MiRNA182 regulates percentage of myeloid and erythroid cells in chronic myeloid leukemia

Arya D, Sachithanandan SP, Ross C, Palakodeti D, Li S, Krishna S.
Source: Cell Death Dis.
Publication Date: (2017)
Issue: 2017;8(1): e2547
Research Area:
Basic Research
Cells used in publication:
Species: human
Tissue Origin: blood
4D-Nucleofector® X-Unit

Hes1 knockdown and overexpression.

In brief, K562 cells were nucleofected with Hes1 overexpression and knockdown plasmids on Amaxa 4d nucleofector from Lonza and incubated for 3 days. Hes1 was overexpressed by miGR1-Hes1 plasmid. Hes1 knockdown was performed by shRNA against Hes1 open-reading frame. ShRNA-Hes1 plasmids were a kind gift from Dr Adolo Ferrando, Columbia University. MigR1 control and MigR1-Hes1 plasmids were a kind gift from Avinash Bhandoola lab (NIH, USA).

Generation of CRISPR-based knockout system for MIR182 locus.

CRISPR/Cas9 system has been used to modify genomic loci of clinical importance. A stepwise process to delete the MIR182 locus was undertaken starting with HEK293 to standardise knockout method (Supplementary Figure 5a). To reduce the incidence of offtarget effects, three CRISPR plasmids (targeting 129409678, 129410425 and 129410482 according to GRCh37.p13 of human genome assembly) were nucleofected in K562 cell line (Figure 3c).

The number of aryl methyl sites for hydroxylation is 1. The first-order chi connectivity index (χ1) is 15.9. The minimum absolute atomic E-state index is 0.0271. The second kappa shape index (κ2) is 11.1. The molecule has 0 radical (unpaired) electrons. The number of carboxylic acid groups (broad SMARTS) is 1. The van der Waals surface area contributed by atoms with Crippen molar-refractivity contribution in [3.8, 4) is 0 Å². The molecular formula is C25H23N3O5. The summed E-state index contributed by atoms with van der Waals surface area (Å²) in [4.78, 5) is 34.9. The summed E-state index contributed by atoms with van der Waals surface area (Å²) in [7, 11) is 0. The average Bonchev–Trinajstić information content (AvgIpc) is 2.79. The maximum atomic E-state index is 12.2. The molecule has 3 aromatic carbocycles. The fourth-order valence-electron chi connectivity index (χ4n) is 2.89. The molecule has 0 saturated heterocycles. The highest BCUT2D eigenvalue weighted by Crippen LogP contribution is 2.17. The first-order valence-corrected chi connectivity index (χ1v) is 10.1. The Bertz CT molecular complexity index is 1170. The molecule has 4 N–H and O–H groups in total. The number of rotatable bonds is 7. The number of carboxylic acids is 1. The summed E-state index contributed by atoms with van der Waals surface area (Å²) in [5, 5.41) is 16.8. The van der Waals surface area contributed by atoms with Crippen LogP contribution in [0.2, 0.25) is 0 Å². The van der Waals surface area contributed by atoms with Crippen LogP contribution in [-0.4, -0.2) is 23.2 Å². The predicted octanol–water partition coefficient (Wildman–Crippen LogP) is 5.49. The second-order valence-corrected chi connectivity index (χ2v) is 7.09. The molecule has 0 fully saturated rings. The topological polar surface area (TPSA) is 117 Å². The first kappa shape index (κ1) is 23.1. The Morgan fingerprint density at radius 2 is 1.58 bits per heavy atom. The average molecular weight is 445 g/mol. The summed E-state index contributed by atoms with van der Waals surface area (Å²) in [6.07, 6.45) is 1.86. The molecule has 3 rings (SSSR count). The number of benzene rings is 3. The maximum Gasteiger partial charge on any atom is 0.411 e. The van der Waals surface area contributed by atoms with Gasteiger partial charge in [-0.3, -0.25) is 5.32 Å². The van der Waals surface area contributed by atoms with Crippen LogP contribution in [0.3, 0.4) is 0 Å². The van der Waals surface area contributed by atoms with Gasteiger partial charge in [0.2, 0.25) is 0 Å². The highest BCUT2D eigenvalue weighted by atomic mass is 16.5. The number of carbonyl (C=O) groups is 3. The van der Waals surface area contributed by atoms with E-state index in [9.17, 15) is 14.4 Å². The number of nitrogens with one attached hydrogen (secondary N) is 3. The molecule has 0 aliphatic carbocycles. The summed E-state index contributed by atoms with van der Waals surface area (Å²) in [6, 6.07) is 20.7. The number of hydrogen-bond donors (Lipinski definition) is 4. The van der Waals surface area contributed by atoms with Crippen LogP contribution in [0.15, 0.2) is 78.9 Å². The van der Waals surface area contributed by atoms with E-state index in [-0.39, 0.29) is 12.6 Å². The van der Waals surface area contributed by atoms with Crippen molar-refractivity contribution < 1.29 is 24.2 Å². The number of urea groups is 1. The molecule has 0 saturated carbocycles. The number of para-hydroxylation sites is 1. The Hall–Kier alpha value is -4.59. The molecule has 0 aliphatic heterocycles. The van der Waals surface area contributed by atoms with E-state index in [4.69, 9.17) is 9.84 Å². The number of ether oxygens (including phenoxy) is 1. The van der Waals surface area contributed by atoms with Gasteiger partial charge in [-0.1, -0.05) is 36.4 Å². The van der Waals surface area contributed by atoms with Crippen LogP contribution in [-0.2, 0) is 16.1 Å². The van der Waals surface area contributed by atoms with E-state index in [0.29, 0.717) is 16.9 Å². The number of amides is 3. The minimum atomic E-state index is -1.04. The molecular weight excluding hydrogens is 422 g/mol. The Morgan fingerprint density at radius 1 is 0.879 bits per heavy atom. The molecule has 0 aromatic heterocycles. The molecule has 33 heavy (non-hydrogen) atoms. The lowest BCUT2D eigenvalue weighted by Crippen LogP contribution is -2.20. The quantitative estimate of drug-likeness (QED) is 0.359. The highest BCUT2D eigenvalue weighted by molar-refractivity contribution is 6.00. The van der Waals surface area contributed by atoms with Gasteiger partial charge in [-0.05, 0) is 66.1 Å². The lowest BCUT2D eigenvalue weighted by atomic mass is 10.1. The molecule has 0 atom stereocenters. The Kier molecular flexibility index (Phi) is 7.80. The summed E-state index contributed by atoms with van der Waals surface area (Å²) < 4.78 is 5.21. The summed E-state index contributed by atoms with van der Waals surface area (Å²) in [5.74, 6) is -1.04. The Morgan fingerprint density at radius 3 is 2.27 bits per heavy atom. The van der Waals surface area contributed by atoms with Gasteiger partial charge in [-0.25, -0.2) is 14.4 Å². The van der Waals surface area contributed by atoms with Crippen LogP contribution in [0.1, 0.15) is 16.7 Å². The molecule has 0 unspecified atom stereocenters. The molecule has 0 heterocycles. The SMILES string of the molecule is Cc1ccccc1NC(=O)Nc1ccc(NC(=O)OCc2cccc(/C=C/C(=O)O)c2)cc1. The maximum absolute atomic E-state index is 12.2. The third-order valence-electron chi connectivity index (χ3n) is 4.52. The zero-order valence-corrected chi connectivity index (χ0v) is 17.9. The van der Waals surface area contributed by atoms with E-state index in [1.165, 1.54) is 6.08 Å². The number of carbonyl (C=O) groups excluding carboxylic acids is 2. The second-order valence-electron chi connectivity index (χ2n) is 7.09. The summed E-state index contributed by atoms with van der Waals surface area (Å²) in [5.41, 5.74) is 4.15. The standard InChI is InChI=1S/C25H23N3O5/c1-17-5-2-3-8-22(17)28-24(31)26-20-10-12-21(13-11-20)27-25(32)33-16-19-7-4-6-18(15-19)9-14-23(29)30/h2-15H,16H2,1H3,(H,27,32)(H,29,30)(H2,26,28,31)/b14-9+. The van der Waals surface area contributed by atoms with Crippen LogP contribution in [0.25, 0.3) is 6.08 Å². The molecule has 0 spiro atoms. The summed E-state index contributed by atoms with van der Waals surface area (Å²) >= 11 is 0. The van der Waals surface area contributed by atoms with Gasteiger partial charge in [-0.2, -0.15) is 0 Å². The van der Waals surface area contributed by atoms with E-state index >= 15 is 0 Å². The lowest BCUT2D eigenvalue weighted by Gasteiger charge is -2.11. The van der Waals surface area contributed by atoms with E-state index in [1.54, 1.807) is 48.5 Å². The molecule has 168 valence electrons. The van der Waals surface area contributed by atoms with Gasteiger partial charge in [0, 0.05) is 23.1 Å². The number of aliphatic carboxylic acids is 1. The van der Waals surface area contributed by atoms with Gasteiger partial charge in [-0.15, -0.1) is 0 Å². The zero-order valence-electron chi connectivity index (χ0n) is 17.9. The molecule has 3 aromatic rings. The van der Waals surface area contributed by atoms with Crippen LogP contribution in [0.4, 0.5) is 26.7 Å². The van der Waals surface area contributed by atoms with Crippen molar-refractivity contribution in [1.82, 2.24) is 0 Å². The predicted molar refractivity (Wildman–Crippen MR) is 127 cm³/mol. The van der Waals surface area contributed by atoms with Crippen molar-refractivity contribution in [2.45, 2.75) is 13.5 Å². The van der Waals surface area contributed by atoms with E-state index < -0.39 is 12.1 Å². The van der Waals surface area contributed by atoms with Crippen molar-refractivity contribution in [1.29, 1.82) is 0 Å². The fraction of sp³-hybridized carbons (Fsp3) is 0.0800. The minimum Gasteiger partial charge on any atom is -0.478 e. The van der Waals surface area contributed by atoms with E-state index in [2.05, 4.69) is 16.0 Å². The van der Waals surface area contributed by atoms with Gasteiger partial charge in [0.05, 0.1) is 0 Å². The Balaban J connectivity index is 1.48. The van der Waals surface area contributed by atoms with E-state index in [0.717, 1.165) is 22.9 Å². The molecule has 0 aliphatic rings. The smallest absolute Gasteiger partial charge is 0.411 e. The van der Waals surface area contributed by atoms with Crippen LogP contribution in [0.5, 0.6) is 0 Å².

The deregulation of lineage control programs is often associated with the progression of haematological malignancies. The molecular regulators of lineage choices in the context of tyrosine kinase inhibitor (TKI) resistance remain poorly understood in chronic myeloid leukemia (CML). To find a potential molecular regulator contributing to lineage distribution and TKI resistance, we undertook an RNA-sequencing approach for identifying microRNAs (miRNAs). Following an unbiased screen, elevated miRNA182-5p levels were detected in Bcr-Abl-inhibited K562 cells (CML blast crisis cell line) and in a panel of CML patients. Earlier, miRNA182-5p upregulation was reported in several solid tumours and haematological malignancies. We undertook a strategy involving transient modulation and CRISPR/Cas9 (clustered regularly interspersed short palindromic repeats)-mediated knockout of the MIR182 locus in CML cells. The lineage contribution was assessed by methylcellulose colony formation assay. The transient modulation of miRNA182-5p revealed a biased phenotype. Strikingly, ?182 cells (homozygous deletion of MIR182 locus) produced a marked shift in lineage distribution. The phenotype was rescued by ectopic expression of miRNA182-5p in ?182 cells. A bioinformatic analysis and Hes1 modulation data suggested that Hes1 could be a putative target of miRNA182-5p. A reciprocal relationship between miRNA182-5p and Hes1 was seen in the context of TK inhibition. In conclusion, we reveal a key role for miRNA182-5p in restricting the myeloid development of leukemic cells. We propose that the ?182 cell line will be valuable in designing experiments for next-generation pharmacological interventions